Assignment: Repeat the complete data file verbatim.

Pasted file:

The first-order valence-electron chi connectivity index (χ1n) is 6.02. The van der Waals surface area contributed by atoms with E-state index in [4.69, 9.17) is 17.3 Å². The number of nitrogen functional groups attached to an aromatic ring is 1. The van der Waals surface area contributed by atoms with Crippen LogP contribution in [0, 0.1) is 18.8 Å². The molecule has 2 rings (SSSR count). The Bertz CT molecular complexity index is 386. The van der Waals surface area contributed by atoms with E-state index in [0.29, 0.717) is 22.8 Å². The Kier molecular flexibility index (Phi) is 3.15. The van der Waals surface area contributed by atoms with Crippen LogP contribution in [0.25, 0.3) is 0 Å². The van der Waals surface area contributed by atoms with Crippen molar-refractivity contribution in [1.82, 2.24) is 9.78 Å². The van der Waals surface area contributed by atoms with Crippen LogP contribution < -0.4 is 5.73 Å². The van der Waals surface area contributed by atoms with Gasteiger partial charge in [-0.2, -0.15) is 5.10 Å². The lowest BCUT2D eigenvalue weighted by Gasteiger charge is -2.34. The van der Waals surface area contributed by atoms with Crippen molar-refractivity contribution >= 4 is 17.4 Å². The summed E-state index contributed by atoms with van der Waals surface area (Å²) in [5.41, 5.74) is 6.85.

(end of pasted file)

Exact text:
The first-order valence-electron chi connectivity index (χ1n) is 6.02. The van der Waals surface area contributed by atoms with E-state index in [4.69, 9.17) is 17.3 Å². The number of nitrogen functional groups attached to an aromatic ring is 1. The van der Waals surface area contributed by atoms with Crippen LogP contribution in [0, 0.1) is 18.8 Å². The molecule has 2 rings (SSSR count). The Bertz CT molecular complexity index is 386. The van der Waals surface area contributed by atoms with E-state index in [0.29, 0.717) is 22.8 Å². The Kier molecular flexibility index (Phi) is 3.15. The van der Waals surface area contributed by atoms with Crippen LogP contribution in [0.25, 0.3) is 0 Å². The van der Waals surface area contributed by atoms with Crippen molar-refractivity contribution in [1.82, 2.24) is 9.78 Å². The van der Waals surface area contributed by atoms with Crippen LogP contribution < -0.4 is 5.73 Å². The van der Waals surface area contributed by atoms with Gasteiger partial charge in [-0.2, -0.15) is 5.10 Å². The lowest BCUT2D eigenvalue weighted by Gasteiger charge is -2.34. The van der Waals surface area contributed by atoms with Crippen molar-refractivity contribution >= 4 is 17.4 Å². The summed E-state index contributed by atoms with van der Waals surface area (Å²) in [5.41, 5.74) is 6.85.